Simple question regarding vintage patterns.

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So I picked up a 1950s pattern and the methods were clear except that there are these dark circle symbols that are not explained on the instruction sheet:

1, Are these filled circles symbols that need to be transferred to pattern or are they just there as guides? (picture included)

2. One of the instructions says i have to cut away a part of pattern A along the fold line then “Less 3/8 ” on inner unnotched edge”…IF I cut out along the fold line…theres a large circle along the fold line…does that count as a notch? Which inner unnotched edge are they talking about?

Thank you for any help on this!

EDIT: What…it won’t let me delete photos?!

  • This topic was modified 2 weeks, 1 day ago by Avatar of Coffee_Girl Coffee_Girl.
  • This topic was modified 2 weeks, 1 day ago by Avatar of Coffee_Girl Coffee_Girl.
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April 13, 2017 at 12:18 PM
Avatar of ProfessorPincushion



that’s a super cute pattern! This is how I would interpret it. Interfacing is going to be added to the side on the right of the foldline to stabilize the area for buttons and buttonholes. they simply want you to cut off this side of the pattern so they didn’t have to print a separate pattern piece for this. (If it were me, I wouldn’t cut this piece off. Instead, I’d go to Michael’s or a craft store, buy some tracing paper, and simply trace an outline. That way if you want to make this pattern again, you don’t have to worry about taping and retaping it back together again.) The foldline would be considered the “inner unnotched side” of your new interfacing pattern. When you make your new pattern, instead of tracing directly on the foldline, you can draw a new straight line, 3/8″ in (to the right of the foldline) since they want the interfacing to be a bit smaller for this area. And you would cut 2 out of the new pattern, one for the right side, one for the left. I would make a few marks to indicate the fold line on your fabric piece. As far as the black circle is concerned. I don’t know what this is for sure but usually, if I’m unsure, I read through the directions and see if it’s ever brought up. That will be the first place to look for a clue. Either way, it doesn’t really hurt to just make the mark anyways on your fabric, even if you don’t use it. I hope this helps!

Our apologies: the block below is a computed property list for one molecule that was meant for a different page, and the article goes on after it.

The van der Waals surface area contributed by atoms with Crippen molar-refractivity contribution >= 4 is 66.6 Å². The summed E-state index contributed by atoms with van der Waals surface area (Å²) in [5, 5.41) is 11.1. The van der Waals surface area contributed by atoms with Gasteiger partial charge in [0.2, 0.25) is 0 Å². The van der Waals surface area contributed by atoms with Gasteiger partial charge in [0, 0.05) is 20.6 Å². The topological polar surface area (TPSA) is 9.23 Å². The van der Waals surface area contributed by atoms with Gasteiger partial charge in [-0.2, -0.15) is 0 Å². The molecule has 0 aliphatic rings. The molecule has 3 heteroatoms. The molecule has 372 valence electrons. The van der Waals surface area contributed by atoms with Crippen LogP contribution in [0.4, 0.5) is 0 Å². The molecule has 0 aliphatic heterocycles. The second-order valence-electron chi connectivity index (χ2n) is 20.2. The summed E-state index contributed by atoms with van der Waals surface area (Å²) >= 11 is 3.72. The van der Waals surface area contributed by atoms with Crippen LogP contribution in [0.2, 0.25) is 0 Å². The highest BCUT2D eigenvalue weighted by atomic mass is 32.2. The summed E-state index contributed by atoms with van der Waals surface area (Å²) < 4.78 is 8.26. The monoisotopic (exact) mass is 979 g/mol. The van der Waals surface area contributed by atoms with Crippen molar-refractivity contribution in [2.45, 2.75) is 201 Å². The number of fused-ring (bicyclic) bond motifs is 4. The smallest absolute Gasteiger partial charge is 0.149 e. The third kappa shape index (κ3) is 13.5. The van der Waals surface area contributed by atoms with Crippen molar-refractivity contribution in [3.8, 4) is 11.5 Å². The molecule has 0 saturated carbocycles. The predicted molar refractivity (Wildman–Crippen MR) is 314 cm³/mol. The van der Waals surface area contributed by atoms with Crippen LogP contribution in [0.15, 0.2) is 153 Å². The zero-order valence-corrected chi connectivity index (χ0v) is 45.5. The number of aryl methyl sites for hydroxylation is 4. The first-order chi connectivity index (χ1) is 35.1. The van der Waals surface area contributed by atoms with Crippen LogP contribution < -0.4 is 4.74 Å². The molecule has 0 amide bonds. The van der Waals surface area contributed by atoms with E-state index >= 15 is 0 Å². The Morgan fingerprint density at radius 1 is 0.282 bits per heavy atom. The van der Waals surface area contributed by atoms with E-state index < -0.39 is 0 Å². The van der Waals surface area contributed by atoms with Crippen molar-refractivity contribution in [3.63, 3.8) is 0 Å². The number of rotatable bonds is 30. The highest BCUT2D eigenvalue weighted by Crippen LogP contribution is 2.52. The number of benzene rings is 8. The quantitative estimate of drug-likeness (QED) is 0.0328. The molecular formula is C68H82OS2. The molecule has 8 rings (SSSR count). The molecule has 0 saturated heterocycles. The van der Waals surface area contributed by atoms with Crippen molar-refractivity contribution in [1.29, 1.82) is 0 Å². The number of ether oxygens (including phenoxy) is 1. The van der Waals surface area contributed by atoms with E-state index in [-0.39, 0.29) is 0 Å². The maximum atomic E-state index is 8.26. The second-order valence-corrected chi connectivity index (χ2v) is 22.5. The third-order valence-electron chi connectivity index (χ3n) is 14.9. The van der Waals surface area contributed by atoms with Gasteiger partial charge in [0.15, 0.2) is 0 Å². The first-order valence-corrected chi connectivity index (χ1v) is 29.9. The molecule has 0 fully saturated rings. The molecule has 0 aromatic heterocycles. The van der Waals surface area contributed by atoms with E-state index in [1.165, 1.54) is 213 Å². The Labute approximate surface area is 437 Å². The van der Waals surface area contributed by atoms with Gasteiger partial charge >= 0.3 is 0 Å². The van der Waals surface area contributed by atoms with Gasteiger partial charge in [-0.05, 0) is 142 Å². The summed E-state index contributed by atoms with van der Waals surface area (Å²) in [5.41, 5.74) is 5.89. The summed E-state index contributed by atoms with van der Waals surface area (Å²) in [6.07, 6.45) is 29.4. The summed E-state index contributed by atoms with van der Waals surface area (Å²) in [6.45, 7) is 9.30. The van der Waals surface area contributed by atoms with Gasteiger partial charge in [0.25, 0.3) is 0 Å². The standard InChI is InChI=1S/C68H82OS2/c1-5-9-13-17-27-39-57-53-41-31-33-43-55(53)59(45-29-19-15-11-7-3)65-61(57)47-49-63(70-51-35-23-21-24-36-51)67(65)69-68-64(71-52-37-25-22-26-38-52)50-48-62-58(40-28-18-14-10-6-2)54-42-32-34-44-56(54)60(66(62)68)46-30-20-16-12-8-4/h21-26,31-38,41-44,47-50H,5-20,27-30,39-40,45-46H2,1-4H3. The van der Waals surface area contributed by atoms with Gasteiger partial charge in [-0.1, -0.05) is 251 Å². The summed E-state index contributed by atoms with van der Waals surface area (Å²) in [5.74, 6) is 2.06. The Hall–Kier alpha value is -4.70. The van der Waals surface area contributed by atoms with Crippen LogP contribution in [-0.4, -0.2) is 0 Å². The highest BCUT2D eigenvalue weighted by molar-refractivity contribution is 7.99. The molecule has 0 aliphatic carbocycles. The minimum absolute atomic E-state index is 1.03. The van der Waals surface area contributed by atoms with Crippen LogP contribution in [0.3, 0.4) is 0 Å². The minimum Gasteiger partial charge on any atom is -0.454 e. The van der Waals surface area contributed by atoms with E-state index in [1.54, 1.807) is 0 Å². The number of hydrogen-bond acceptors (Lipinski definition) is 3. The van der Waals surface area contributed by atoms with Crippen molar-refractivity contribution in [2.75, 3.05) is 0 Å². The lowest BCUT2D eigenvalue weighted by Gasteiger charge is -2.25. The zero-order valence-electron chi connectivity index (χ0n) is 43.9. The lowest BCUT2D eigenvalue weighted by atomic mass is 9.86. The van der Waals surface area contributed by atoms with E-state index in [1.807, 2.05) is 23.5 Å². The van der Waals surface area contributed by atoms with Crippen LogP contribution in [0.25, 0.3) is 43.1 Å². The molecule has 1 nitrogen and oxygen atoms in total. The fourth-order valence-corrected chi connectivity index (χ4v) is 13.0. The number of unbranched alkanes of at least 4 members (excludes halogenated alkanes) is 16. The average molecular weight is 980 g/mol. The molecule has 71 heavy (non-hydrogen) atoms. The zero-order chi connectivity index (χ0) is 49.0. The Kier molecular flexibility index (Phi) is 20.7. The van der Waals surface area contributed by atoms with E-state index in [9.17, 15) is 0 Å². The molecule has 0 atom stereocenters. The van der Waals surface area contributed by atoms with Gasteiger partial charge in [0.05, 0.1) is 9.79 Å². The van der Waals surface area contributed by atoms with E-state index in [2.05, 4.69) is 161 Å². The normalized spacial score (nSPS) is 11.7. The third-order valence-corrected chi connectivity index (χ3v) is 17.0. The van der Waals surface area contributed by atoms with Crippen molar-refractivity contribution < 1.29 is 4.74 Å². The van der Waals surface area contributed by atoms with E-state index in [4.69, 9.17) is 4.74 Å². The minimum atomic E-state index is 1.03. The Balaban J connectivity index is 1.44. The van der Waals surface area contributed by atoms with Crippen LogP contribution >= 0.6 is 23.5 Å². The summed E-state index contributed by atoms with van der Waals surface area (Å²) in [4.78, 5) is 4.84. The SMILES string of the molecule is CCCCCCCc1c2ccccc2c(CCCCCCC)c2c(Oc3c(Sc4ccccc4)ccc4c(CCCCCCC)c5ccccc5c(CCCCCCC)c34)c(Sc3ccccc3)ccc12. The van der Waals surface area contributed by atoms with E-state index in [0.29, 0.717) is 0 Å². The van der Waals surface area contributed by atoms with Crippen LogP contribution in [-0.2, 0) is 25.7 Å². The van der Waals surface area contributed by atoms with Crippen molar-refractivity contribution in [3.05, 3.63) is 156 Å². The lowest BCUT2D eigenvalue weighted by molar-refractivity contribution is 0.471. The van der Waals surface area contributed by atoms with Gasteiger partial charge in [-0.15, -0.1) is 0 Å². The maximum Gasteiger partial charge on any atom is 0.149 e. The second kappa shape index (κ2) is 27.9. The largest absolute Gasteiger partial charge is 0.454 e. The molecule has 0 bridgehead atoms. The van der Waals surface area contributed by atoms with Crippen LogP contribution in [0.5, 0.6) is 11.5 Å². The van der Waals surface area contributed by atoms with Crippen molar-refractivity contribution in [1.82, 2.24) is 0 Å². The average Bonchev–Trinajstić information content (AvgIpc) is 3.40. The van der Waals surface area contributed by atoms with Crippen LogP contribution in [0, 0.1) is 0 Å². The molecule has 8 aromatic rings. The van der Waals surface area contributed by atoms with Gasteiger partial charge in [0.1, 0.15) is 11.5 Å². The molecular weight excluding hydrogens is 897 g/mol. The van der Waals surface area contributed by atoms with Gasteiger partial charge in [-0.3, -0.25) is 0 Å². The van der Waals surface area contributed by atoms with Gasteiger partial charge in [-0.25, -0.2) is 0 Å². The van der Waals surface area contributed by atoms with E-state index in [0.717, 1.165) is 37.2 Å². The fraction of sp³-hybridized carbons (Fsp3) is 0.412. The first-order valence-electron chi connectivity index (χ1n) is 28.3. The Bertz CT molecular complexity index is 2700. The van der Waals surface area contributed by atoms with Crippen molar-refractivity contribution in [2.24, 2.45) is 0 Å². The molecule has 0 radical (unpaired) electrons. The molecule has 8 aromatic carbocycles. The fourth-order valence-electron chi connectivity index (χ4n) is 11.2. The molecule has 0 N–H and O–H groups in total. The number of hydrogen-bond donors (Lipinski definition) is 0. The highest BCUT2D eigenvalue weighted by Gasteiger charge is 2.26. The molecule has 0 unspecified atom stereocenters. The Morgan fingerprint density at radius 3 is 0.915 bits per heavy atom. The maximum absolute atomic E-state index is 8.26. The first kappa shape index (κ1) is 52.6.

April 16, 2017 at 9:39 AM
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